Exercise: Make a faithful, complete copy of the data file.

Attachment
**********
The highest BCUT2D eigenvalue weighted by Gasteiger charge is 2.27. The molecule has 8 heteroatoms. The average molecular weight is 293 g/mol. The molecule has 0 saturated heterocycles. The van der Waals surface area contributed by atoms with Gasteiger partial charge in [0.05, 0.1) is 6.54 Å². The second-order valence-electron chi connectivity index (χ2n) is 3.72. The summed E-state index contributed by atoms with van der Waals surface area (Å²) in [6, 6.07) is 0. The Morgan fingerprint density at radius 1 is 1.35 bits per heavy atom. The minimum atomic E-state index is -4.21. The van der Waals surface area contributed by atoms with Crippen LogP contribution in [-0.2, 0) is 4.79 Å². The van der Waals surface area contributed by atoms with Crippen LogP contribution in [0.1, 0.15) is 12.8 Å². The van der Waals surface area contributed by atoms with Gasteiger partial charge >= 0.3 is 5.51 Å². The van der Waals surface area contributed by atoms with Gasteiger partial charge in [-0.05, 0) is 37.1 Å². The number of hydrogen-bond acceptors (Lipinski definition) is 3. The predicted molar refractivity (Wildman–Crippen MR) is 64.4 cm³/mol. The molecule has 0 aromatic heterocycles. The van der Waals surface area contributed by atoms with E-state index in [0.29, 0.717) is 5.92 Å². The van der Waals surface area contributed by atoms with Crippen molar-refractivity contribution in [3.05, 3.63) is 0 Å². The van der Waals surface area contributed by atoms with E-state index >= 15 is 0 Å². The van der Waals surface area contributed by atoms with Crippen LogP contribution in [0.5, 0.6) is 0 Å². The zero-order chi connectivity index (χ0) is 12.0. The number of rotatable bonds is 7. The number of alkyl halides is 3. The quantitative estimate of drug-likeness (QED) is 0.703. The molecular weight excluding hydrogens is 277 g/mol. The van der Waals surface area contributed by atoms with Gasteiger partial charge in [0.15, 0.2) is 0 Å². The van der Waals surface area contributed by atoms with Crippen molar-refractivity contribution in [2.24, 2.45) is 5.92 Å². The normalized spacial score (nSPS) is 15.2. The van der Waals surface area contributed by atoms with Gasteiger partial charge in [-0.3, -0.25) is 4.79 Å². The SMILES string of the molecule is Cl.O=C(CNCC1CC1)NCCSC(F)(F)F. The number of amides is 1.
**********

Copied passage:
The highest BCUT2D eigenvalue weighted by Gasteiger charge is 2.27. The molecule has 8 heteroatoms. The average molecular weight is 293 g/mol. The molecule has 0 saturated heterocycles. The van der Waals surface area contributed by atoms with Gasteiger partial charge in [0.05, 0.1) is 6.54 Å². The second-order valence-electron chi connectivity index (χ2n) is 3.72. The summed E-state index contributed by atoms with van der Waals surface area (Å²) in [6, 6.07) is 0. The Morgan fingerprint density at radius 1 is 1.35 bits per heavy atom. The minimum atomic E-state index is -4.21. The van der Waals surface area contributed by atoms with Crippen LogP contribution in [-0.2, 0) is 4.79 Å². The van der Waals surface area contributed by atoms with Crippen LogP contribution in [0.1, 0.15) is 12.8 Å². The van der Waals surface area contributed by atoms with Gasteiger partial charge >= 0.3 is 5.51 Å². The van der Waals surface area contributed by atoms with Gasteiger partial charge in [-0.05, 0) is 37.1 Å². The number of hydrogen-bond acceptors (Lipinski definition) is 3. The predicted molar refractivity (Wildman–Crippen MR) is 64.4 cm³/mol. The molecule has 0 aromatic heterocycles. The van der Waals surface area contributed by atoms with E-state index in [0.29, 0.717) is 5.92 Å². The van der Waals surface area contributed by atoms with Crippen molar-refractivity contribution in [3.05, 3.63) is 0 Å². The van der Waals surface area contributed by atoms with E-state index >= 15 is 0 Å². The van der Waals surface area contributed by atoms with Crippen LogP contribution in [0.5, 0.6) is 0 Å². The zero-order chi connectivity index (χ0) is 12.0. The number of rotatable bonds is 7. The number of alkyl halides is 3. The quantitative estimate of drug-likeness (QED) is 0.703. The molecular weight excluding hydrogens is 277 g/mol. The van der Waals surface area contributed by atoms with Gasteiger partial charge in [0.15, 0.2) is 0 Å². The van der Waals surface area contributed by atoms with Crippen molar-refractivity contribution in [2.24, 2.45) is 5.92 Å². The normalized spacial score (nSPS) is 15.2. The van der Waals surface area contributed by atoms with Gasteiger partial charge in [-0.3, -0.25) is 4.79 Å². The SMILES string of the molecule is Cl.O=C(CNCC1CC1)NCCSC(F)(F)F. The number of amides is 1.